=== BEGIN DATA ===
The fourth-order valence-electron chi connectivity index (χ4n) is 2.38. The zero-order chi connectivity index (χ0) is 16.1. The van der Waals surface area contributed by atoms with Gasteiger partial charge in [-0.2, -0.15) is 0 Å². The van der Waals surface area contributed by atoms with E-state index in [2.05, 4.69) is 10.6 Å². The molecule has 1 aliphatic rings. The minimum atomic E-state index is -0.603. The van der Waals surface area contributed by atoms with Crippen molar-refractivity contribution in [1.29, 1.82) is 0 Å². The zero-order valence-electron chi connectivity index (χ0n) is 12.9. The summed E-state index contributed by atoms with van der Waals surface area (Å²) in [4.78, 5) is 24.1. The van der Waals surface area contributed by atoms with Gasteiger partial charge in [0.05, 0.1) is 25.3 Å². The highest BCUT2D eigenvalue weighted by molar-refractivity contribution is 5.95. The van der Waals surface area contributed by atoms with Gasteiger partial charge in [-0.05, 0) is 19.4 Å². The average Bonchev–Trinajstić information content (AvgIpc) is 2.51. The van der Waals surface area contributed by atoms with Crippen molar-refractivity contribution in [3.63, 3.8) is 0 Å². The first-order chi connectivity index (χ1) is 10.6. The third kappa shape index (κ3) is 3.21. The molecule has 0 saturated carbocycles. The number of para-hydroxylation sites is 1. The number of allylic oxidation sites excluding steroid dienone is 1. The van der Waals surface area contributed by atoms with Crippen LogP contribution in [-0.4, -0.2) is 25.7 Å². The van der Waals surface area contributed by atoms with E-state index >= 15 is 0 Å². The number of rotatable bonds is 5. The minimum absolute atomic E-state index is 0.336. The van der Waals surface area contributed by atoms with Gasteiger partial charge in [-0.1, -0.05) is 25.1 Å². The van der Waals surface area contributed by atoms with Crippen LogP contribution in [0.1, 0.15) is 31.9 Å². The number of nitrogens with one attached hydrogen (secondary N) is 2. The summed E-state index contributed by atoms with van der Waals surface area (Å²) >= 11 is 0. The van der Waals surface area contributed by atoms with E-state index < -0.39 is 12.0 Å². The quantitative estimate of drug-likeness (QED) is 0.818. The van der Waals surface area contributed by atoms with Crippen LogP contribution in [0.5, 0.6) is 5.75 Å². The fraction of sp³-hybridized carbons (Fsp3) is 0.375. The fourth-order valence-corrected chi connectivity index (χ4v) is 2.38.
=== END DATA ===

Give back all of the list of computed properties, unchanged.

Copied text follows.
The fourth-order valence-electron chi connectivity index (χ4n) is 2.38. The zero-order chi connectivity index (χ0) is 16.1. The van der Waals surface area contributed by atoms with Gasteiger partial charge in [-0.2, -0.15) is 0 Å². The van der Waals surface area contributed by atoms with E-state index in [2.05, 4.69) is 10.6 Å². The molecule has 1 aliphatic rings. The minimum atomic E-state index is -0.603. The van der Waals surface area contributed by atoms with Crippen molar-refractivity contribution in [1.29, 1.82) is 0 Å². The zero-order valence-electron chi connectivity index (χ0n) is 12.9. The summed E-state index contributed by atoms with van der Waals surface area (Å²) in [4.78, 5) is 24.1. The van der Waals surface area contributed by atoms with Gasteiger partial charge in [0.05, 0.1) is 25.3 Å². The highest BCUT2D eigenvalue weighted by molar-refractivity contribution is 5.95. The van der Waals surface area contributed by atoms with Gasteiger partial charge in [-0.05, 0) is 19.4 Å². The average Bonchev–Trinajstić information content (AvgIpc) is 2.51. The van der Waals surface area contributed by atoms with Crippen molar-refractivity contribution in [3.63, 3.8) is 0 Å². The first-order chi connectivity index (χ1) is 10.6. The third kappa shape index (κ3) is 3.21. The molecule has 0 saturated carbocycles. The number of para-hydroxylation sites is 1. The number of allylic oxidation sites excluding steroid dienone is 1. The van der Waals surface area contributed by atoms with Crippen LogP contribution in [-0.4, -0.2) is 25.7 Å². The van der Waals surface area contributed by atoms with E-state index >= 15 is 0 Å². The number of rotatable bonds is 5. The minimum absolute atomic E-state index is 0.336. The van der Waals surface area contributed by atoms with Gasteiger partial charge in [-0.1, -0.05) is 25.1 Å². The van der Waals surface area contributed by atoms with Crippen LogP contribution in [0.1, 0.15) is 31.9 Å². The number of nitrogens with one attached hydrogen (secondary N) is 2. The summed E-state index contributed by atoms with van der Waals surface area (Å²) >= 11 is 0. The van der Waals surface area contributed by atoms with E-state index < -0.39 is 12.0 Å². The quantitative estimate of drug-likeness (QED) is 0.818. The van der Waals surface area contributed by atoms with Crippen LogP contribution in [0.5, 0.6) is 5.75 Å². The fraction of sp³-hybridized carbons (Fsp3) is 0.375. The fourth-order valence-corrected chi connectivity index (χ4v) is 2.38.